Advances in Targeted Therapy for R/R CLL - Episode 8
Two experts discuss the use of BTK inhibitors in the treatment of other B-cell malignancies.
Nirav N. Shah, MD: Pirtobrutinib as a BTK inhibitor should have efficacy in other histologies. We’ve seen that because we know the covalent BTK inhibitors work in diseases like marginal cell lymphoma, Waldenstrom lymphoma [Waldenstrom macroglobulinemia], and are approved in that setting. I think the most excitement is with their mantle cell [lymphoma] data. We know that patients who fail a covalent BTKi [Bruton tyrosine kinase inhibitor] with mantle cell lymphoma have very few options, and actually until CAR [chimeric antigen receptor] T-cell therapy, which is now approved in mantle cell lymphoma but not every patient is a candidate for this. Outcomes were very poor for patients who progress after covalent BTK inhibitor. The data that came out of the BRUIN study, specifically in mantle cell [lymphoma], were incredibly exciting. Probably the most effective drug I’ve seen in terms of an oral agent after a covalent BTK was pirtobrutinib. It had an overall response rate in the 50% range for patients who had relapsed/refractory mantle cell [lymphoma], of which the majority were either BTK-failed or were BTK-exposed and switched due to intolerance. This is why the study that I mentioned, the new BRUIN study of a head-to-head comparison of pirtobrutinib against the covalent BTK inhibitors, will be very revealing to see whether or not this is more efficacious. I personally have treated many mantle cell [lymphoma] patients with pirtobrutinib who had failed covalent BTK inhibitors. I have a patient right now who is in a second year of therapy in that particular setting, so I’m very excited about that proposition specifically in mantle cell lymphoma.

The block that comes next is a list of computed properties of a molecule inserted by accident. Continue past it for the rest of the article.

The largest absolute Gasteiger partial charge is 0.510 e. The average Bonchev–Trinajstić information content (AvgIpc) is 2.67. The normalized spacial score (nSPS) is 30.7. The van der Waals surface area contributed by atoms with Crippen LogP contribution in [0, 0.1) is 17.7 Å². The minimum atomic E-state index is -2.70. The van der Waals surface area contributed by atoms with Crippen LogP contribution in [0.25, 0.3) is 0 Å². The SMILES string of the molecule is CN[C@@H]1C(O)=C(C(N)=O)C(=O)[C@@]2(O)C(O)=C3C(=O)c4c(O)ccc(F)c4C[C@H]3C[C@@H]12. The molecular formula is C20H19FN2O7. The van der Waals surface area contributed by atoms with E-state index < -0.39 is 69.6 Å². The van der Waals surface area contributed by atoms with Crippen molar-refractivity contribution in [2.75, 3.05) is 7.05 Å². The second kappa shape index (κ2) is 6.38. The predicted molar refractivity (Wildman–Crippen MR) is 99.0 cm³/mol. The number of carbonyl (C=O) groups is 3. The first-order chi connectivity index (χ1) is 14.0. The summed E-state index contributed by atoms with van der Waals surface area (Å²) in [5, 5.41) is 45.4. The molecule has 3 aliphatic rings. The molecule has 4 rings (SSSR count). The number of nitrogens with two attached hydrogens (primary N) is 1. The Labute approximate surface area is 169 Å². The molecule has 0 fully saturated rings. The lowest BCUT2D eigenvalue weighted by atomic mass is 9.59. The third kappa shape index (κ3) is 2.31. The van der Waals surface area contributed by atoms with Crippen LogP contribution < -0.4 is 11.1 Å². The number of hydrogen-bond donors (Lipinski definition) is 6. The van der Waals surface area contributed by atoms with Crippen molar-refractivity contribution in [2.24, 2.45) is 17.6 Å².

Nicole Lamanna, MD: From the BRUIN data with pirtobrutinib, which looks at patients with CLL [chronic lymphocytic leukemia], there was also data looking at pirtobrutinib in other lymphomas cohorts including diffuse large [B]-cell lymphoma, mantle cell lymphoma, marginal zone [lymphoma], and so on and so forth. Certainly, as we’ve gained data with the covalent BTK inhibitor, such as zanubrutinib [Brukinsa], which is approved for mantle cell lymphoma, marginal [zone lymphoma] and Waldenstrom [macroglobulinemia] similarly, the noncovalent BTK inhibitors like pirtobrutinib will be active in those patient populations as well. The study also included an unmet need for our CLL patients in terms of patients with Richter's transformation, or mostly diffuse large [B]-cell lymphoma. Certainly, there’s activity in those patients who develop multiple relapsed disease and then transform to an aggressive lymphoma. Albeit we’ll see over time how that data matures and, oftentimes, might be a bridge to more definitive therapy, such as a CAR or a genetic stem cell transplant. Certainly, this is a group of patients that notoriously have been difficult to treat, so we’re always looking for newer agents to treat our patients who transform to an aggressive lymphoma. I think that the noncovalent BTK inhibitors such as pirtobrutinib may be applicable to other disease subtypes besides just CLL.
This transcript has been edited for clarity.